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Perdue says 'less than 2,000' women at his company faced discrimination

David Perdue's private-sector background might do more to help his Senate campaign in Georgia, if it weren't quite so controversial.
Davis Perdue
Republican candidate for U.S. Senate David Perdue greets supporters as he arrives at his election-night watch party in Atlanta, on July 22, 2014.
Georgia's Republican Senate hopeful, David Perdue, clearly hopes his private-sector background will catapult him to Capitol Hill. That'd be easier, however, if Perdue's business career weren't quite so controversial.
For months, the Republican has been hampered by his extensive outsourcing efforts, making it easy for Michelle Nunn (D) and her allies to paint Perdue as an inexperienced version of Mitt Romney. But we were reminded this week of yet another problem with Perdue's private-sector past.

David Perdue, Georgia's Republican candidate for U.S. Senate, defended himself Sunday night against charges that he paid female managers less than male ones when he was CEO of Dollar General, saying "it was less than 2,000 people" who brought the lawsuit against the company. "There was no wrongdoing there," Perdue said in a debate Sunday night against Democrat Michelle Nunn. "That lawsuit or that claim or that complaint was settled five years after I was there. She knows that. And it was less than 2,000 people. We had upwards of 70,000 employees at that company."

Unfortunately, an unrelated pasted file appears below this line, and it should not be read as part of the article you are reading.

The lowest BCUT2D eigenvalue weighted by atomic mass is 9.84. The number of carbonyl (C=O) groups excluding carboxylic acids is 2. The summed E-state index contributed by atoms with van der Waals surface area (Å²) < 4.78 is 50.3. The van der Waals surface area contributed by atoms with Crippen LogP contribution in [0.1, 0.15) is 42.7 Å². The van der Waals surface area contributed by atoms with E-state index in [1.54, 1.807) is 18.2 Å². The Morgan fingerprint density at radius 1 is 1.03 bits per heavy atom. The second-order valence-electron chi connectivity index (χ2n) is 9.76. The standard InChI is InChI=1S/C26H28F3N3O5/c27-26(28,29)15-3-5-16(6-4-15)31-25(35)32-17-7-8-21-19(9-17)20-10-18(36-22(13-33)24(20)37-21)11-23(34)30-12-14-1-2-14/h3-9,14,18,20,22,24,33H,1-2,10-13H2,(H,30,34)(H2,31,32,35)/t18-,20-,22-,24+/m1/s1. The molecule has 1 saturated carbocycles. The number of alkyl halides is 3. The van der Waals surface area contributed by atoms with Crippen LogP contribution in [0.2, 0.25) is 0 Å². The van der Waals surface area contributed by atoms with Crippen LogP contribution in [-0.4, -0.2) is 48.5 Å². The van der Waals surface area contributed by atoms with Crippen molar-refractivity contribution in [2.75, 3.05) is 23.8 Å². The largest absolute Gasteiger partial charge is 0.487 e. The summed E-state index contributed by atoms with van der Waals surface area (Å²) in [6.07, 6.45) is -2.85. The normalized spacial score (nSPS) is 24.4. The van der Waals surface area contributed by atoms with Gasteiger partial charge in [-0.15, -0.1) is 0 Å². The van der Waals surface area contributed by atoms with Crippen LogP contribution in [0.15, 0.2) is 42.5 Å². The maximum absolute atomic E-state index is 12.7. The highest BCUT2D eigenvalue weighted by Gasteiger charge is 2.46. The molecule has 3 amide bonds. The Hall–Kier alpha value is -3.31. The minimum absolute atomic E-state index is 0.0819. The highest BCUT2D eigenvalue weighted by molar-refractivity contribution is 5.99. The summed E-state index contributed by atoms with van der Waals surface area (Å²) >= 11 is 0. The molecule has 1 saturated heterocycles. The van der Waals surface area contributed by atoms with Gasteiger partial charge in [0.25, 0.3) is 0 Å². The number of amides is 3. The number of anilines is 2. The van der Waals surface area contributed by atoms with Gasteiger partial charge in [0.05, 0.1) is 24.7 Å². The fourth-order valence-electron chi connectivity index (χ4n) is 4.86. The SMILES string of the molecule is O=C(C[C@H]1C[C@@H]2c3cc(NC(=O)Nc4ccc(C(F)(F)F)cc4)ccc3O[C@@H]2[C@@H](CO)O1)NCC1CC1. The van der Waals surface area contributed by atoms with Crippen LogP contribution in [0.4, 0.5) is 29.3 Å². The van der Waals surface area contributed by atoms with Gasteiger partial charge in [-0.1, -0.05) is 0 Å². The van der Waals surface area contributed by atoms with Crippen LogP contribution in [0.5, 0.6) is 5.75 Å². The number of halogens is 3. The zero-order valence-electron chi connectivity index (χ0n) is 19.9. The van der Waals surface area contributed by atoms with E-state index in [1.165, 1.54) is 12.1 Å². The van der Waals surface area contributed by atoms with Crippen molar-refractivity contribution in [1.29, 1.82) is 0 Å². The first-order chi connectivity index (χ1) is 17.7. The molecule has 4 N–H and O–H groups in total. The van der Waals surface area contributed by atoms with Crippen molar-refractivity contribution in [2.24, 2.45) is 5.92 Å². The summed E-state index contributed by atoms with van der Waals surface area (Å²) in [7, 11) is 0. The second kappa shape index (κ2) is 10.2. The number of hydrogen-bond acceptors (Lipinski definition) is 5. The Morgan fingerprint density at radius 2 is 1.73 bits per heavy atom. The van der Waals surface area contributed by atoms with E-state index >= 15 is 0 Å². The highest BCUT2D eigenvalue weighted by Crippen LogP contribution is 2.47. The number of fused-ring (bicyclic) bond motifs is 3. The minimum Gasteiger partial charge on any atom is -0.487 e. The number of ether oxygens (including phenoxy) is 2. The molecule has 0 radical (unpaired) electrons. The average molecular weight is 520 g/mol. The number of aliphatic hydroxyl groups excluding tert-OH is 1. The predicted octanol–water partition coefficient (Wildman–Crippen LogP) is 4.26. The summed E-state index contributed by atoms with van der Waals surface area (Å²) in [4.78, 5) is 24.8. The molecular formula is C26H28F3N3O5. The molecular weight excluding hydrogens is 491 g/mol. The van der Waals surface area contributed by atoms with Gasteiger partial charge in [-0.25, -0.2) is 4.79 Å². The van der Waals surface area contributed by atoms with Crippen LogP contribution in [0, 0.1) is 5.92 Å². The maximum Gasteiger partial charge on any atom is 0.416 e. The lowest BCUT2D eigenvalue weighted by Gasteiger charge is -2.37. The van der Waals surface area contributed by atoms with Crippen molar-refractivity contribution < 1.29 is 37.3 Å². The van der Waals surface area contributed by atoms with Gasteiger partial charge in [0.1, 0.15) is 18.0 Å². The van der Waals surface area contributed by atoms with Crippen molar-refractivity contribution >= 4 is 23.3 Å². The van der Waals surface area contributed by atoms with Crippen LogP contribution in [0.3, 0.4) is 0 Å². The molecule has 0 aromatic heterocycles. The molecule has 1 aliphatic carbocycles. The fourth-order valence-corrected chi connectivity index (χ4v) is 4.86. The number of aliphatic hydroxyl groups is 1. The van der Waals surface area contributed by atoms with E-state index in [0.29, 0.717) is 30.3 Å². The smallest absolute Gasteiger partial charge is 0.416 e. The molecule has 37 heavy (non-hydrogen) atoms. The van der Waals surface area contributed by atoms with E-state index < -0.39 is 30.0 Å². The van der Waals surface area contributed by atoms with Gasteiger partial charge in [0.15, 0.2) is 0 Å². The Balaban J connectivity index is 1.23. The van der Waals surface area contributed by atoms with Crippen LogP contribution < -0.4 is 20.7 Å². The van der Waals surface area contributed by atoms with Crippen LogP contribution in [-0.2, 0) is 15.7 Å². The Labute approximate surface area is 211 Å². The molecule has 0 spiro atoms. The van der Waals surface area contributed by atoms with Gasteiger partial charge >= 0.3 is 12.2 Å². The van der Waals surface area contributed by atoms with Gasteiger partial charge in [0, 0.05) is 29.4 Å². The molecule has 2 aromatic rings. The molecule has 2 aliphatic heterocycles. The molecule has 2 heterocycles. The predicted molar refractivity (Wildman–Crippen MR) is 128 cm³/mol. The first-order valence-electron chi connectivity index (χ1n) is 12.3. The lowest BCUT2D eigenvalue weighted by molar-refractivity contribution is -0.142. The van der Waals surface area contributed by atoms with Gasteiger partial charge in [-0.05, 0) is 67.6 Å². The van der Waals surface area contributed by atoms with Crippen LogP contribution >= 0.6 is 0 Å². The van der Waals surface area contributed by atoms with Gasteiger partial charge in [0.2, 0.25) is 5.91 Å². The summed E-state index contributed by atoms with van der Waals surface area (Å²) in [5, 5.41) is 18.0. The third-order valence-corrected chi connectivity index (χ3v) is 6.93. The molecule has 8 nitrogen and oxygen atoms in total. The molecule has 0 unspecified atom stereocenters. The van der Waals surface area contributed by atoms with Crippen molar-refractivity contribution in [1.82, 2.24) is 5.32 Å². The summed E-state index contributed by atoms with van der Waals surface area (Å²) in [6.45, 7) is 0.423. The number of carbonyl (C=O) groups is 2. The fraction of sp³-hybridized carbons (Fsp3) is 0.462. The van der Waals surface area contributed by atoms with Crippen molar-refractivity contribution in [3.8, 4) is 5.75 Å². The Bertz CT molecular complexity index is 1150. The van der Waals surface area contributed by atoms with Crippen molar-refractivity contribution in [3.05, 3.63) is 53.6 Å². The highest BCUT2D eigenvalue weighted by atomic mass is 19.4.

Nunn responded that 2,000 women "actually seems like quite a lot to me who say that they were discriminated against," which seemed like a fair reaction.
Indeed, Molly Redden noted yesterday, "An annual report Dollar General submitted to the Securities and Exchange Commission puts the actual number of female managers in that class action at 2,100. As Mother Jones reported in May, the women had been paid less than their male peers between the dates of November 30, 2004 and November 30, 2007—almost exactly the dates that Perdue was CEO (from April 2003 to summer 2007.) The class action began in late 2007, and Dollar General settled the lawsuit for $18.75 million without admitting to discrimination."
It's true that the matter was resolved after the complaints first surfaced, but I'm not sure why Perdue would see that as much of a defense -- the allegations still relate to pay discrimination during his time as head of the company.
The Nunn campaign was only too happy to put this clip online.